Furthermore educational racism has been an unfortunate fact of American life ever since colonial days, and most likely before that. Within our Constitution itself, Negroes (non-free persons) are explicitly described as unequal within Article I, Section 2 of the United States Constitution that states: "Representatives...shall be apportioned among the several States... according to their respective Numbers, which shall be determined by adding to the whole number of free persons...and....three-fifths of all other persons" [italics added] ("Constitution of the United States").

Less than a century later in 1857, the United States Supreme Court in the Dred Scott decision found that America had not constitutionally included blacks as a participating element or beneficiary of the privileges of American citizenship ("Dred Scott Case"). Back then blacks' struggles to even become literate, the cornerstone of any effective or meaningful educational program or process, were inextricably connected to the dominant culture's unwillingness to even acknowledge them as full human beings.

But for nearly 50 years now the term "affirmative action" has been used in the United States to designate programs, policies, and procedures intended to promote equal opportunities for African-Americans, other minority groups, and women, "by favoring them in hiring and promotion, college admissions, and the awarding of government contracts" ("Affirmative Action," 2000) Clearly then, education in America is less racist than in the past. But educational racism remains very far from being erased, even in the 21st century for many African-Americans; Hispanics; Asians, Native Americans and other non-members of the dominant culture (Delgado and Stefanic, 2001).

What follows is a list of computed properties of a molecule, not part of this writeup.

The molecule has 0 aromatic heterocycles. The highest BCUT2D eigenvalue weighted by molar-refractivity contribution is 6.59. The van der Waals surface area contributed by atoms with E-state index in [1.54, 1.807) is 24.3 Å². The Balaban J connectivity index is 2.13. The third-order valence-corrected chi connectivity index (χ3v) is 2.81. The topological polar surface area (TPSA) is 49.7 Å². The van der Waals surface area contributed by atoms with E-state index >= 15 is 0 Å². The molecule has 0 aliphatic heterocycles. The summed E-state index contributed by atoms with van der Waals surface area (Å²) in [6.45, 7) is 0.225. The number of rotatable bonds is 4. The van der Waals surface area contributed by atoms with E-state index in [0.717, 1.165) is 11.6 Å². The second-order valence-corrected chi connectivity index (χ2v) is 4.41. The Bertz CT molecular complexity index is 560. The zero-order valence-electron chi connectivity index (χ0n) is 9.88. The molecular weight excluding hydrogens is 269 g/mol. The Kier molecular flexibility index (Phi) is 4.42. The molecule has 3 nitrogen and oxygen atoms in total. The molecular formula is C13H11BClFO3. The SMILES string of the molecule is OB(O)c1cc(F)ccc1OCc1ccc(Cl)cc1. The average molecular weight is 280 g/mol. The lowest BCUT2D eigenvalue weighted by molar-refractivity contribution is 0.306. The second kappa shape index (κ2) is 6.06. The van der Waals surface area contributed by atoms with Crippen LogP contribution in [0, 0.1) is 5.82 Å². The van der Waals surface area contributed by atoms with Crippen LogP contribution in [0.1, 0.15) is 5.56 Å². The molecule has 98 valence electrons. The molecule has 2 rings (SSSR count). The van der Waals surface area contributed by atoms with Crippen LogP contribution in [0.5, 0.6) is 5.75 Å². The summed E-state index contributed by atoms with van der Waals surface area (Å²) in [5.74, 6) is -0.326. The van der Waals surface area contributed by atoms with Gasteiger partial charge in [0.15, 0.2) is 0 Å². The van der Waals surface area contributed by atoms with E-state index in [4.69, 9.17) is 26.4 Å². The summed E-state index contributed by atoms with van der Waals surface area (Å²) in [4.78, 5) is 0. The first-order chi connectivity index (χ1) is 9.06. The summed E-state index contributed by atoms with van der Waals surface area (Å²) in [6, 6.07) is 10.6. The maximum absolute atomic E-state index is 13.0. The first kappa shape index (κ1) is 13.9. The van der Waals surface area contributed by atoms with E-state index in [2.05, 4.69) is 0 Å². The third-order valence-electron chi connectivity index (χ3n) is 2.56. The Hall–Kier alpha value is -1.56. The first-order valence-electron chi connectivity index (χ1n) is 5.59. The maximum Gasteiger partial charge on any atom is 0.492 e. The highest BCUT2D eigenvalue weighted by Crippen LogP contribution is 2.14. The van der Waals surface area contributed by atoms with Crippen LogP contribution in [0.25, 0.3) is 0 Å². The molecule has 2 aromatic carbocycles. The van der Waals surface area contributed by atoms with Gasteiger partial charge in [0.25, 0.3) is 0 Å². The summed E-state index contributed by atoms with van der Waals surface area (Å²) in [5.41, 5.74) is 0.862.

From the mid-1960's or so until about the late 1990's ("Affirmative Action") blacks, Hispanics and other minorities were able, for the first time ever in real numbers, to at last enroll in colleges; universities, graduate schools; medical and law schools, etc., as a result of affirmative action programs that allowed for a certain number of minority applicants to be admitted based on specific criteria ("Affirmative Action"). However also within that same period and beginning especially in the 1980's, based on a number of anti-Affirmative Action court rulings from that decade on in California; Texas, Michigan and other states all the way up to the U.S. Supreme Court ("Affirmative Action Ten Years After Proposition 209");and with the passage of Proposition 209 in California in 1996, thereby rendering Affirmative Action in college admissions in that state illegal ("Proposition 209: Text of Proposed Law") minority enrollments nationwide again decreased from past levels, which had been the highest ever in the 1970's (Affirmative Action").